Author(s): Driessen SO, Cobelens FG, Ligthelm RJ
Abstract Share this page
Abstract BACKGROUND: To assess whether there are clinically significant problems in patients with insulin-dependent diabetes mellitus (IDDM) traveling to tropical countries regarding metabolic dysregulations, infectious complications and general health problems. METHODS: A retrospective, descriptive cohort study by telephone interview of all IDDM patients who had received pretravel health advice at our travel clinic during a 12 month period. Data were collected on IDDM related problems: hypo-/hyperglycemic dysregulation, infectious complications, practical difficulties, exploring risk factors, as well as on general health problems. RESULTS: Of the 19 respondents, 13 (68\%) reported any metabolic dysregulation, including all but one respondents with Type 1 diabetes. Fifty-five percent of Type 1 diabetics reported to have dysregulated more often than in the preceding period at home. Critical dysregulations occurred in 2 of the 19 study patients. Only 4 out of 11 (36\%) type 1 IDDM patients increased frequency of blood glucose monitoring while traveling. Three travelers reported a febrile illness which resulted in hyperglycemic dysregulation. Five study patients experienced difficulties in the adjustment of their insulin dosage to the unfamiliar circumstances of traveling in the tropics. CONCLUSIONS: Metabolic dysregulation was a clinically significant problem, thus IDDM travelers to tropical destinations probably run extra health risks. Fever, easily acquired in the tropics, appeared to be an additional, serious health problem for this study population. As the number of diabetic travelers will increase, more research on the importance of risk factors possibly leading to dysregulation is necessary.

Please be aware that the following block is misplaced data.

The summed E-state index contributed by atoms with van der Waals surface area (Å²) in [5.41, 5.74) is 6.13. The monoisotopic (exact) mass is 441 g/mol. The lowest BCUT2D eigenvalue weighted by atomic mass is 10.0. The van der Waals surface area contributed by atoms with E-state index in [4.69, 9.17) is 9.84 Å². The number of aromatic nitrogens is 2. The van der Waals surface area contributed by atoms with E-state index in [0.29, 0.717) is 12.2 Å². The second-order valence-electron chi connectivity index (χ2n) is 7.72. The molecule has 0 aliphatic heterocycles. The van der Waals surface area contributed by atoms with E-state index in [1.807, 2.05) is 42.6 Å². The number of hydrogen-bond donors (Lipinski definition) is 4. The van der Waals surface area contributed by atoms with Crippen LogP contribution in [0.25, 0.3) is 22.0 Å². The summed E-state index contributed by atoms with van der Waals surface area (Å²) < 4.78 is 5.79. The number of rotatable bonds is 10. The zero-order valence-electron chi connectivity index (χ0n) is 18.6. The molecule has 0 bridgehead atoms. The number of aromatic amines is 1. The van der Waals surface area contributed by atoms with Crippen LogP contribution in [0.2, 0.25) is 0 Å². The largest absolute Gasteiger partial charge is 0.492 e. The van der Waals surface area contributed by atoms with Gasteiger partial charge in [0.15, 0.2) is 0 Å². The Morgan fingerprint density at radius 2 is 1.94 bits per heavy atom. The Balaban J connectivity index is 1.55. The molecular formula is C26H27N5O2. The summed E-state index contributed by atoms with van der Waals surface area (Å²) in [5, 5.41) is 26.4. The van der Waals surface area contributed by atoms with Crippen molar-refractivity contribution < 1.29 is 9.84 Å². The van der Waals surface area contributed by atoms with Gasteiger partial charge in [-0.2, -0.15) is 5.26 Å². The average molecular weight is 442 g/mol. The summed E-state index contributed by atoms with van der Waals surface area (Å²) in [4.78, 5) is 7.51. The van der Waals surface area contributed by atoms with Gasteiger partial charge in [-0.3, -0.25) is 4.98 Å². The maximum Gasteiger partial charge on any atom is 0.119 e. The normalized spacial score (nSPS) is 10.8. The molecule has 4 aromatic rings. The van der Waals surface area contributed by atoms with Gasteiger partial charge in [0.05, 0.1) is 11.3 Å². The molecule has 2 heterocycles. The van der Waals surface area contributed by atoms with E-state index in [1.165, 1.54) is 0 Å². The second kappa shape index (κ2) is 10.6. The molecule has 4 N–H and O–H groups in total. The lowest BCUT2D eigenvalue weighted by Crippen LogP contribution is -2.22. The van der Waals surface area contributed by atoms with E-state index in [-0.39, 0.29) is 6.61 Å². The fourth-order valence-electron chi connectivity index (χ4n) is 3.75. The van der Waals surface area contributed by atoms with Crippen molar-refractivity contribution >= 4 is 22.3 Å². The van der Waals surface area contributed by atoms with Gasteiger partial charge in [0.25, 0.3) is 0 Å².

This article was published in J Travel Med
and referenced in Journal of Tourism & Hospitality